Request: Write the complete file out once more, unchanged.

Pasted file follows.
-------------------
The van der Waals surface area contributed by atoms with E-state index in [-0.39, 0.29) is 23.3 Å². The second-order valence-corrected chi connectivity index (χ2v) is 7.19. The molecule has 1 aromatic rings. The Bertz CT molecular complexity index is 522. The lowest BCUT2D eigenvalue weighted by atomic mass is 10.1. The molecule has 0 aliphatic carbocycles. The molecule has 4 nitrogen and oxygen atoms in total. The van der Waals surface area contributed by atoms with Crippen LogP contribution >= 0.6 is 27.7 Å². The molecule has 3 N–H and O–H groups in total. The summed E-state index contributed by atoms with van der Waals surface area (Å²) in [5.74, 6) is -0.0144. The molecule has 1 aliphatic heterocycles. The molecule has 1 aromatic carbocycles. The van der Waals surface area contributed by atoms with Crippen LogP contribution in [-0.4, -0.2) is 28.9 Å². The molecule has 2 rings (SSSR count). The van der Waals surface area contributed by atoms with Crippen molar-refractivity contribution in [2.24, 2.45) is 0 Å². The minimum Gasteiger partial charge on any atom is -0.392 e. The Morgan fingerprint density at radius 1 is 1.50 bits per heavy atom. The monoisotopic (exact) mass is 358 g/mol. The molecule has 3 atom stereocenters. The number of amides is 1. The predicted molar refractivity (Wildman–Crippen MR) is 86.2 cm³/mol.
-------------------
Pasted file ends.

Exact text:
The van der Waals surface area contributed by atoms with E-state index in [-0.39, 0.29) is 23.3 Å². The second-order valence-corrected chi connectivity index (χ2v) is 7.19. The molecule has 1 aromatic rings. The Bertz CT molecular complexity index is 522. The lowest BCUT2D eigenvalue weighted by atomic mass is 10.1. The molecule has 0 aliphatic carbocycles. The molecule has 4 nitrogen and oxygen atoms in total. The van der Waals surface area contributed by atoms with Crippen LogP contribution >= 0.6 is 27.7 Å². The molecule has 3 N–H and O–H groups in total. The summed E-state index contributed by atoms with van der Waals surface area (Å²) in [5.74, 6) is -0.0144. The molecule has 1 aliphatic heterocycles. The molecule has 1 aromatic carbocycles. The van der Waals surface area contributed by atoms with Crippen LogP contribution in [-0.4, -0.2) is 28.9 Å². The molecule has 2 rings (SSSR count). The van der Waals surface area contributed by atoms with Crippen molar-refractivity contribution in [2.24, 2.45) is 0 Å². The minimum Gasteiger partial charge on any atom is -0.392 e. The Morgan fingerprint density at radius 1 is 1.50 bits per heavy atom. The monoisotopic (exact) mass is 358 g/mol. The molecule has 3 atom stereocenters. The number of amides is 1. The predicted molar refractivity (Wildman–Crippen MR) is 86.2 cm³/mol.